Nursery Illness: How to Avoid Spread!

Dr Alexandra Camilleri Warne is a paediatrician in Malta. She’s here to answer your questions on newborns, toddler health and everything in between. In our third instalment of this series, we ask about the dreaded nursery illnesses and how to avoid viruses from spreading to the entire family.

Because, let’s face it – we’ve all been there and it ain’t pretty!

Why do nursery illnesses spread to the entire family? 

nursery illness spread

Siblings attending nursery/school may bring disease as they are carriers or because they manifest it as well. This can pass onto other adult family members and onto the more vulnerable newborn babies. Babies are especially susceptible to infection since their immune symptoms aren’t as developed as older children.

Is there a way to avoid this?

Here are some tips to help prevent nursery illnesses from spreading during your infant’s first year of life:

1. Immunizations

It is very important to keep these up to date. Also, be sure to get the annual influenza shot for the whole family, including babies aged over 6 months. 

2. Handwashing

Frequent handwashing is the single most important thing you can do to prevent the spread of germs. This is now instilled in our children more than ever thanks to Covid-19. Still, an occasional gentle reminder never hurt anyone.

3. How to cough and sneeze

Teach your child to cough or sneeze into their elbow. Ensure that they immediately throw used tissues away.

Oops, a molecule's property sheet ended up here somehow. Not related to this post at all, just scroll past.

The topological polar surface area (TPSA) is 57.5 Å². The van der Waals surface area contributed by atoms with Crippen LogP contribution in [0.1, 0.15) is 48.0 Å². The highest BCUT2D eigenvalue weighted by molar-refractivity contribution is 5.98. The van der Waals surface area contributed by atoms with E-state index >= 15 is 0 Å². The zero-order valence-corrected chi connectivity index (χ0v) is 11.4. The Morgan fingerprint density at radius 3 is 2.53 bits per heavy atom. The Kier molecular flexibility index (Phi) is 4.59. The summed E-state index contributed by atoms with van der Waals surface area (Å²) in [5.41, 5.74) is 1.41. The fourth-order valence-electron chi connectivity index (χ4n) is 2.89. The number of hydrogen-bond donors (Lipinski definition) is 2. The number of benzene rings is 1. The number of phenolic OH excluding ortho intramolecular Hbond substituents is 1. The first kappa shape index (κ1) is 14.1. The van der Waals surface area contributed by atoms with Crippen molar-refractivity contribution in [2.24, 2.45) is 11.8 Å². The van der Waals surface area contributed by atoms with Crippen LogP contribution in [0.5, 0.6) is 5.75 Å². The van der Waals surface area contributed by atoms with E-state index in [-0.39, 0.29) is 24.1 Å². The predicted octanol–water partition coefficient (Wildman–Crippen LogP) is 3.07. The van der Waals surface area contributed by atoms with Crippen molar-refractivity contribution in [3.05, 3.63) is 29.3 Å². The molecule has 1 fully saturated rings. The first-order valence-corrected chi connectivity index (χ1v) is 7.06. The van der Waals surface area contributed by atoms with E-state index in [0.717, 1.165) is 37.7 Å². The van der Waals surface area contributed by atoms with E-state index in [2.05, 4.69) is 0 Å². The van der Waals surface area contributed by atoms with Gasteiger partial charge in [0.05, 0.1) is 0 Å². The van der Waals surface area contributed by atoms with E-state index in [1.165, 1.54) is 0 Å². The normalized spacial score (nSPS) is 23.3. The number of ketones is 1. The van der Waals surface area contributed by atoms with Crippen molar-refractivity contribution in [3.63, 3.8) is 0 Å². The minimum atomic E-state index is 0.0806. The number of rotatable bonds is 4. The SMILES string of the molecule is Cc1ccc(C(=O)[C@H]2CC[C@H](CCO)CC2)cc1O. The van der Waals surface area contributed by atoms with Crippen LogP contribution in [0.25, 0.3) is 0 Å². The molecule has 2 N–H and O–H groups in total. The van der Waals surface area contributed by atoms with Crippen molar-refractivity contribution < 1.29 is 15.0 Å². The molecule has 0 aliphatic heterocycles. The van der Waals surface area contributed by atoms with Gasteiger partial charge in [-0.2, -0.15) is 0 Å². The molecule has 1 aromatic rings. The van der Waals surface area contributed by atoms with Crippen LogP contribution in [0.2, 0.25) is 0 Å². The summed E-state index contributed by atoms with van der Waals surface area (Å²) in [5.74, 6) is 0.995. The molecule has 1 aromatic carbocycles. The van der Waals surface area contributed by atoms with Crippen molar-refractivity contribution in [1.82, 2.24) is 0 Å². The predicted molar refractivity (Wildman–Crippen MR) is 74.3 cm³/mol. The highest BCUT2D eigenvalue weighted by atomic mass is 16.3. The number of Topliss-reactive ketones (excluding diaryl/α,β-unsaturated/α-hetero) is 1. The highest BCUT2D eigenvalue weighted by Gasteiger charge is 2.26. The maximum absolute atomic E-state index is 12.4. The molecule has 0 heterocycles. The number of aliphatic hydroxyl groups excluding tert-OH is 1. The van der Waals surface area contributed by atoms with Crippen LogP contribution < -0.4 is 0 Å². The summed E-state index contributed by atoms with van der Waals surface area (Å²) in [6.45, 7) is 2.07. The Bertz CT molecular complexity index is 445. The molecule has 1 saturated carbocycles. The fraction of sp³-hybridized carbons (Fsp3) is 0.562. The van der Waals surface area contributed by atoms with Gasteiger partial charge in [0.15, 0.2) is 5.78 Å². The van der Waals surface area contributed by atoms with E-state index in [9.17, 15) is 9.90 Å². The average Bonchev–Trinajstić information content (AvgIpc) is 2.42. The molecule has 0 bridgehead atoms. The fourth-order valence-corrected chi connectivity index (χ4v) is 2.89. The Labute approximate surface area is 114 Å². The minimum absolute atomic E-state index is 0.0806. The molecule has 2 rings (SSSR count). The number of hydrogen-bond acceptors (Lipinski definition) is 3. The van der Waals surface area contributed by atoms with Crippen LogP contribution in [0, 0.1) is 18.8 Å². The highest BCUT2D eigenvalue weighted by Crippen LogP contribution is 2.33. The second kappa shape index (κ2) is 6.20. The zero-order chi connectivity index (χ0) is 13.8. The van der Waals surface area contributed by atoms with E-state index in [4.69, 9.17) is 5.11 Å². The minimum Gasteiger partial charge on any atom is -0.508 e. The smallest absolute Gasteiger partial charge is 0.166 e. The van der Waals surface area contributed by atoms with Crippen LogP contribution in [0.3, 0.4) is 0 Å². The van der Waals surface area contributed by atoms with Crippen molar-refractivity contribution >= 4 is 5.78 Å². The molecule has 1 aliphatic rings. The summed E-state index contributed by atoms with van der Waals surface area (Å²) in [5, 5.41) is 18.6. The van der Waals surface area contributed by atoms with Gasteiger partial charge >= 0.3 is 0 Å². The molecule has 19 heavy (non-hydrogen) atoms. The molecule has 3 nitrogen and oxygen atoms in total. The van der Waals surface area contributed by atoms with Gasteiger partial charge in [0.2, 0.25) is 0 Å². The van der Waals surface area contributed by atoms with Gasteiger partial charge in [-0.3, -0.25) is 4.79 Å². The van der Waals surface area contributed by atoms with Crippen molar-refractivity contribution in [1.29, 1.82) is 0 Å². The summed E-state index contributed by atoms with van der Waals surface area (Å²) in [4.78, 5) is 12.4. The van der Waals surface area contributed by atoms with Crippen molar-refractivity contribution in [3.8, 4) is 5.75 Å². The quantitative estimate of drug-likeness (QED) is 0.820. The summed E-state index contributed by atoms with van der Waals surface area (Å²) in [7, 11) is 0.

4. No sharing

Keep frequently-played-with toys out of baby’s reach. Not only can these be a choking hazard, but they can also spread germs. Clean them at the end of the day. Also, make sure the older sibling doesn’t handle things like the baby’s bottle, pacifier or teether.

5. Change clothes

Dirt and bacteria can adhere to clothing, so it’s important to have nursery or school-age children change clothes as soon as they get home.

6. Establish contact rules

To hinder the spread of germs, limit kissing to the top of the head or the baby’s feet.

7. Breastfeeding

If you are breastfeeding, continue to do so even when you or someone else in the household is sick. You should continue to nurse through illnesses such as a cold, sore throat, flu, stomach bug or fever. Chances are, your baby was already exposed before you showed systems. Mother’s milk will provide antibodies specifically tailored to help your baby fight off the illness. There are only a few serious illnesses that might require a mom to stop breastfeeding for a period of time or permanently. But this you can discuss with your paediatrician. 


Alexandra Camilleri Warne Profile

Read more from Dr. Alexandra Camilleri Warne MD, MRCPCH (UK) in these articles:

When Should You Introduce Your Baby to a Paediatrician in Malta?

Is My Newborn Baby Gaining Enough Weight?

For more expert advice relating to pregnancy, birth, and beyond, check out our Island Experts section. Follow us on Facebook and Instagram to make sure you don’t miss out on all our local parenting content.

This information is being provided for informational purposes only and should not be construed as official medical advice. 

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